This Day in Baseball History

Such promise back then in 2004 when the Mets named Yankees coach Willie Randolph as their new manager. Coincidentally, on this day in 2004 the Phillies hired Charlie Manuel as their manager.

Can an argument be made the Mets acted too hastily with Randolph?

Randolph seemed destined for the Milwaukee job, but that went to Ken Macha. Randolph turned down an offer to coach in Washington under Manny Acta, which probably was a good thing. There could be other jobs.

9 thoughts on “This Day in Baseball History

  1. Hard to tell – it’s the same old what have you done lately Willie. Apparently he wants to be on the top of the ticket without doing time in the trenches – (no, the Yankee jobs don’t really count, they were just making room for ‘family’)

    Much as I hate to say it about Willie – a really good guy – you can’t always start at the top. And that’s true in any field.

  2. I think he’s a solid manager who makes some odd decisions, but nothing that would preclude him from getting another shot somehwere.

    I just don’t know if he has the temperment to do it in NY. Now, I know he was a part of those crazy Yankee clubs, but he was a secondary guy..let’s not forget that. Quite a bit different than being front-and-center as the manager.

    He may get a bad rap in some sense just because it didn’t become obvious that he was being undermined in his own clubhouse until AFTER the firing. You heard things here and there about some players chafing with him, but it wasn’t until his dismissal where the whole Bernazzard story broke.

  3. Willie was still the right guy for the job in 2005. His biggest failure was his stubborness. He never showed any growth or willingness to change. Good managers understand this.
    This in the end was Willie’s downfall.

  4. At the time the prevailing thought was that Willie had been unfairly passed over for several manager jobs because he is black. It was thought that his chance was overdue. I think he was good at first, at least in the motivational area but they really didn’t perform for him after 2006.

  5. I think he tried to come in here and be the new sheriff. It was needed after the bumbling Howe regime. He even made Piazza shave his whiskers. In 2006, every button he pushed seemed to be the right one. His one big mistake that year was pushing Cliff Floyd to play everyday with his injury history. When he needed him in the playoffs, Floyd was a helpless gimp. the first half of 2007 was great and then something happened. Players were loafing, his calls to the bullpen were backfiring and then the collapse. Willie became more and more defensive. By 2008, It became clear he lost the team. I was there in San Diego when they got swept in 4 games by the pathetic Padres. That should have been the end, but Omar gave him a few more weeks before doing the inevitable. Was it a bad move to hire him. No. he was very successful his first 2 1/2 years. The 3 year extension was a mistake. I will be interested to see how his next managerial stint goes. Im sure he will get another chance somewhere.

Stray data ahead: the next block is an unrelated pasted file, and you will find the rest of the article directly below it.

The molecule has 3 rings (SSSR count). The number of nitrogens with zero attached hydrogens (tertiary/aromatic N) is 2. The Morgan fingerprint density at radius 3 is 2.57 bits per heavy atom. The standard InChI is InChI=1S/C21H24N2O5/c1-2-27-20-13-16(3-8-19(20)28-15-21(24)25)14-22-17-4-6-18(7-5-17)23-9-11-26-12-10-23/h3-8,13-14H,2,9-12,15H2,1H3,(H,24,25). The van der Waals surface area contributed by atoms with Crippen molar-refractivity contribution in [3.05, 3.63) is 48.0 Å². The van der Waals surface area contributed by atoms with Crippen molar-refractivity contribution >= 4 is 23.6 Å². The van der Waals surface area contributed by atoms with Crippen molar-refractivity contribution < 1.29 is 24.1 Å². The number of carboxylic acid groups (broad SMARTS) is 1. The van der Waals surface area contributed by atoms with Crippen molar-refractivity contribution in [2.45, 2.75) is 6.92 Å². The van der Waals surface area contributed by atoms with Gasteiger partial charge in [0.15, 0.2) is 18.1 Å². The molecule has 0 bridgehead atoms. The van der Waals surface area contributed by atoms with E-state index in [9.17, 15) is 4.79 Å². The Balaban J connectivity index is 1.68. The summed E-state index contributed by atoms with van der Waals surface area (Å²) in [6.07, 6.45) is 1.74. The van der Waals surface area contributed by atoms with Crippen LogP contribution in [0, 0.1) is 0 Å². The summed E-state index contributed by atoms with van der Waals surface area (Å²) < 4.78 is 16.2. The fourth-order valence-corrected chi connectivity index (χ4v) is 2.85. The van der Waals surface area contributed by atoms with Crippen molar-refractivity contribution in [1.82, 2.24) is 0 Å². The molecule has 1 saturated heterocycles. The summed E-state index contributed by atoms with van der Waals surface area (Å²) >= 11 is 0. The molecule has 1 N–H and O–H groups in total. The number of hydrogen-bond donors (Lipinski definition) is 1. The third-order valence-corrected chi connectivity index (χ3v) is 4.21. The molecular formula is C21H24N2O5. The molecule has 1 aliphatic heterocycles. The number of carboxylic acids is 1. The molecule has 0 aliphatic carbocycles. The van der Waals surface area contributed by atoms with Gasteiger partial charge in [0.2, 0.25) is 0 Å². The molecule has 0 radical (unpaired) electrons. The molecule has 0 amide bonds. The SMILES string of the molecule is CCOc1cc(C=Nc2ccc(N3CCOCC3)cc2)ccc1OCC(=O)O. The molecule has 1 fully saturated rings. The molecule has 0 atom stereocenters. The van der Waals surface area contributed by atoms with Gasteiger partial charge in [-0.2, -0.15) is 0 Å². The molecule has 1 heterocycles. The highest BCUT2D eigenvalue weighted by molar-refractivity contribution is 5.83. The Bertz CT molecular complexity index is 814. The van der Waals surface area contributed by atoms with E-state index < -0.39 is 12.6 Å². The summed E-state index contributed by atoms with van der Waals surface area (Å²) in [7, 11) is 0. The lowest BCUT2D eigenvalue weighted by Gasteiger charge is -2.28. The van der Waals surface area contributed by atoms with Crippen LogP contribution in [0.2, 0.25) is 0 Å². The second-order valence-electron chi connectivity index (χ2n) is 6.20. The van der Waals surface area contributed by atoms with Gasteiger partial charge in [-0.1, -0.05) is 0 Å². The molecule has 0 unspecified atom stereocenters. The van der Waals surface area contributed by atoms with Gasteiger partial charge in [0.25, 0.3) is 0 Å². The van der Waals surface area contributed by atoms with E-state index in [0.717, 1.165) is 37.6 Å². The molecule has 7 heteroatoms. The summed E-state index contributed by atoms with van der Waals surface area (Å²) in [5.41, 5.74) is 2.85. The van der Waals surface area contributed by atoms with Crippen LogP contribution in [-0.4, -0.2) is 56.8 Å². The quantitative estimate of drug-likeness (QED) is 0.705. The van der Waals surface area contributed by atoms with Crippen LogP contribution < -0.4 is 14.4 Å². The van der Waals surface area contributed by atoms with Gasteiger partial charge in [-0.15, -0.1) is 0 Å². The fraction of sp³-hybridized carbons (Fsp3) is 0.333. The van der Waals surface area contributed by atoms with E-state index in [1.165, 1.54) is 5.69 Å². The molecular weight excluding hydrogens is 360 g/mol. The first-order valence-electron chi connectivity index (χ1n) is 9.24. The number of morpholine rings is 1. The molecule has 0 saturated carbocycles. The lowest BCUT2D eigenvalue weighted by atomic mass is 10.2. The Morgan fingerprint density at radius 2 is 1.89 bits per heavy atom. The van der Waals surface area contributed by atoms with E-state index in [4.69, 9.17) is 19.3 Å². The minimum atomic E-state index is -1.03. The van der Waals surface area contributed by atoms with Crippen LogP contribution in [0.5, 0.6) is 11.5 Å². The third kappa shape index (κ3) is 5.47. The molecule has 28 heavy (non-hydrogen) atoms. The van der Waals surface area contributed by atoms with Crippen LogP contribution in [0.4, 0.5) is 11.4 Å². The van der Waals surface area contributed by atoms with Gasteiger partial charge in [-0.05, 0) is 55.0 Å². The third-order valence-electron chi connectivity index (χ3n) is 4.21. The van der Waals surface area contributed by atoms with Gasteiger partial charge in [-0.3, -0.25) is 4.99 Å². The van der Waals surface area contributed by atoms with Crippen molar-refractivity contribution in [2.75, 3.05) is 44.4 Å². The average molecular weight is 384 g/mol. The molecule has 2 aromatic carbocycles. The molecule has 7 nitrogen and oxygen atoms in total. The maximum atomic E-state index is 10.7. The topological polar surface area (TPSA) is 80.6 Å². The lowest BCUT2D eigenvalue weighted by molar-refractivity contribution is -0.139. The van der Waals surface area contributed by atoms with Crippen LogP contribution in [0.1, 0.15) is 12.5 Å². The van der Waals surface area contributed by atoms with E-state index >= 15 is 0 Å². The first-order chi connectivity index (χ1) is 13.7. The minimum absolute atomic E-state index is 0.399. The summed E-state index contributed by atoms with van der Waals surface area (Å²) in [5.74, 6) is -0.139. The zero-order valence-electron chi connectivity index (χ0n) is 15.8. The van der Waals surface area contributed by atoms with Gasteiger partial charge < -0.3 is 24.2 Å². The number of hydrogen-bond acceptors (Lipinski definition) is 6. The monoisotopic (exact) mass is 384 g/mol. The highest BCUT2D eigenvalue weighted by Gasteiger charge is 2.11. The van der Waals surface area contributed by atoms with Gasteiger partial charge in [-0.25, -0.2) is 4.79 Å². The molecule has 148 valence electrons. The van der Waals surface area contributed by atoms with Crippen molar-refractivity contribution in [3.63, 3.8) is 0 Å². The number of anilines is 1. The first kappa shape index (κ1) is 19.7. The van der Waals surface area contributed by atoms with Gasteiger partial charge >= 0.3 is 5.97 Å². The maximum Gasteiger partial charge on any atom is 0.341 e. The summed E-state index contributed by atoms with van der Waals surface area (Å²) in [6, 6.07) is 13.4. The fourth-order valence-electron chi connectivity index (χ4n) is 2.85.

6. He was one of the worst managers in the last 20 years. His bullpen management as well as his paronoia , sensitivity and flat out arrogance killed the team. He couldn’t manage his way out of a paper bag. If they fired him earlier in the year or after the ’07 season they likely make the playoffs. He loved his vets too much and he was always putting the young players down. The players stopped playing for him a year before he was fired. Blah blah he’s second in winning percentage in Mets history yeah so Buddy Harrelson is third and nobody clamored for him to get another job.

  7. I really don’t want to make this into any race issue, but…

    I’m sure Wilpon was anxious to give Willie a chance to manage because of the color of his skin, in the same way that his beloved Brooklyn Dodgers gave Jackie Robinson a chance to break the color barrier. Not that he wasn’t the “best man for the job,” at the time, but no one can tell me that the Jackie Robinson factor had nothing to do with the hiring of Willie.

  8. I agree Steve. I don’t think it was a major factor, but it was one nonetheless. Also don’t forget, he was the FIRST African-American manager in the history of NY baseball too.

    As for the no. 6 comment…I’m not going to sit here and sing the praises of Willie Randolph, but calling him one of the worst managers of the last 20 years is a tad harsh.

  9. Willie Randolph never should have been hired to begin with. If anything Willie acted hastily.